recycling

Ryan Van Velzer

A bill filed ahead of this year’s legislative session would ban retailers from providing certain kinds of plastic bags and limit the use of plastic straws and foam containers.

Every year more than eight million tons of plastic end up in the oceans, costing at least $8 billion in damages to marine ecosystems, according to a UN Environment report. Among the largest sources of this pollution are plastic bags and single-use plastics.

 


City of Bowling Green

The city of Bowling Green will use its new recycling trailer for the first time on Oct. 18 at the downtown Harvest Festival.  

Getting the trailer was easier than finding companies that would take the material for recycling.

Bowling Green partnered with Western Kentucky University on a grant to cover the cost of four recycling trailers, with three for the university and one designated for the city to use at special events.

Bowling Green Environmental Manager Matt Powell said the city reviewed its recycling program and determined that it could increase the collection of recyclables with the flexiblity of a trailer that could be moved around to community events.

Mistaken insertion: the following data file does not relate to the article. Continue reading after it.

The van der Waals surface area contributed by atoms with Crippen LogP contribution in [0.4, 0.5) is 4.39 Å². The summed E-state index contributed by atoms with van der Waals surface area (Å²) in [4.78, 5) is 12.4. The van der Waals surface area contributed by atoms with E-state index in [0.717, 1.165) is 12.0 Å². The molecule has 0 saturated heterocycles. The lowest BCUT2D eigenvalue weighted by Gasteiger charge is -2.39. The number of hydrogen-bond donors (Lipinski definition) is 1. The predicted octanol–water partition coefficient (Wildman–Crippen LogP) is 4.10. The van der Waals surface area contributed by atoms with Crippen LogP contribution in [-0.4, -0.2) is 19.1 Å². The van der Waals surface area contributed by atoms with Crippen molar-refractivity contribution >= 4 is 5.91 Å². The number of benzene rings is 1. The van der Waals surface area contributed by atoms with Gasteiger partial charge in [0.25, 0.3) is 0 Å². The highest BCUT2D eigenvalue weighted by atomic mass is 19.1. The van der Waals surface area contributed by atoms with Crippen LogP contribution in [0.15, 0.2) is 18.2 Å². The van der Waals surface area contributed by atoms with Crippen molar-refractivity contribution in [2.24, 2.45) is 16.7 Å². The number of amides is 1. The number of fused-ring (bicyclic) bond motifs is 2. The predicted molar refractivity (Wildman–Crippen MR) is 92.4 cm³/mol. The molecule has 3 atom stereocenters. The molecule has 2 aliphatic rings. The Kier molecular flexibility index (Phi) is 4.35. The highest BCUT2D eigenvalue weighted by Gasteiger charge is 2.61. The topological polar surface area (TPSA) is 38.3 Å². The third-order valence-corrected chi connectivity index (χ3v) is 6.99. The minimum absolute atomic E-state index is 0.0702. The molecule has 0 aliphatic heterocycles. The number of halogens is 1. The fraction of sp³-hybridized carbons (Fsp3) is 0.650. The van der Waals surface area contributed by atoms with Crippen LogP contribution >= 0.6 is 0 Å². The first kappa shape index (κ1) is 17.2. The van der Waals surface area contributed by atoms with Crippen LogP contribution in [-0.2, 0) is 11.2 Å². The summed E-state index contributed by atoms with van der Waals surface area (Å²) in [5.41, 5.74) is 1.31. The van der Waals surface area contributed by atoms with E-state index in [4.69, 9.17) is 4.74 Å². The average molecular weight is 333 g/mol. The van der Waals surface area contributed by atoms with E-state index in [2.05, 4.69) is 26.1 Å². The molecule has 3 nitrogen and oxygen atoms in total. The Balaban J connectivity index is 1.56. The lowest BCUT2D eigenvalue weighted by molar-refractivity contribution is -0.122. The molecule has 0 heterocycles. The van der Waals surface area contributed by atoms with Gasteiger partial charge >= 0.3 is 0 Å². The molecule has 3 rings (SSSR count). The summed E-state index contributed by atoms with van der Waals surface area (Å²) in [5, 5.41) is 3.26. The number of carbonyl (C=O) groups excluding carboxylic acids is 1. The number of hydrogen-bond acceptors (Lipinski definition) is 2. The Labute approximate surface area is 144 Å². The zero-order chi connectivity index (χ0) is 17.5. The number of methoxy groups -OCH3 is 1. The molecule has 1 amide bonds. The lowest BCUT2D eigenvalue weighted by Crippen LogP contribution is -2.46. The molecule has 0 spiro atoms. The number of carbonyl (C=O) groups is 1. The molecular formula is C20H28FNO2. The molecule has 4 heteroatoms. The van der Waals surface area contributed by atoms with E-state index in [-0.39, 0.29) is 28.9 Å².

Rhonda J. Miller

A manufacturer of recycled plastic products in Evansville, Indiana is experiencing a surge in business due, in part, to China halting the import of plastic trash last year. Green Tree Plastics is now expanding partnerships with major corporations.

The family-owned company is also meeting the growing demand from student groups to produce benches and picnic tables from what most Americans have been sending to landfills -  plastic bottle caps.

The playground at Holy Name Catholic School in Henderson, Kentucky has a couple of special benches. They’re made from recycled plastic caps and lids, from water  bottles, milk jugs, yogurt cups, toothpaste, coffee cans, peanut butter, and lots of other containers.